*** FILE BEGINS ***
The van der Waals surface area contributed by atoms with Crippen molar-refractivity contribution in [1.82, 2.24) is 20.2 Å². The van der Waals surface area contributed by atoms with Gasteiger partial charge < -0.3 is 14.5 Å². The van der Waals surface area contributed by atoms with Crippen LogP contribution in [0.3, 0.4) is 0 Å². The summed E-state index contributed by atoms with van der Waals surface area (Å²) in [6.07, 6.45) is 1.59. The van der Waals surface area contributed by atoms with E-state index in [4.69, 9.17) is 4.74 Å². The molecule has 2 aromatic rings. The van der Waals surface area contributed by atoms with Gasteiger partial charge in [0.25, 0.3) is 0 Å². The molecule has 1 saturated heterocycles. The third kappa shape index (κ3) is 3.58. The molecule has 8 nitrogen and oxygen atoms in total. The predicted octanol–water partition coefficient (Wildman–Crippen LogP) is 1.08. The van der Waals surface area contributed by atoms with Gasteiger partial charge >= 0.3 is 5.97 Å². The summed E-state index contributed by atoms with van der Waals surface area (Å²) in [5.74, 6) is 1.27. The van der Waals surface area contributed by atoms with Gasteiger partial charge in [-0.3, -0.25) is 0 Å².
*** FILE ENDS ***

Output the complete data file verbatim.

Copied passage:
The van der Waals surface area contributed by atoms with Crippen molar-refractivity contribution in [1.82, 2.24) is 20.2 Å². The van der Waals surface area contributed by atoms with Gasteiger partial charge < -0.3 is 14.5 Å². The van der Waals surface area contributed by atoms with Crippen LogP contribution in [0.3, 0.4) is 0 Å². The summed E-state index contributed by atoms with van der Waals surface area (Å²) in [6.07, 6.45) is 1.59. The van der Waals surface area contributed by atoms with E-state index in [4.69, 9.17) is 4.74 Å². The molecule has 2 aromatic rings. The van der Waals surface area contributed by atoms with Gasteiger partial charge in [0.25, 0.3) is 0 Å². The molecule has 1 saturated heterocycles. The third kappa shape index (κ3) is 3.58. The molecule has 8 nitrogen and oxygen atoms in total. The predicted octanol–water partition coefficient (Wildman–Crippen LogP) is 1.08. The van der Waals surface area contributed by atoms with Gasteiger partial charge >= 0.3 is 5.97 Å². The summed E-state index contributed by atoms with van der Waals surface area (Å²) in [5.74, 6) is 1.27. The van der Waals surface area contributed by atoms with Gasteiger partial charge in [-0.3, -0.25) is 0 Å².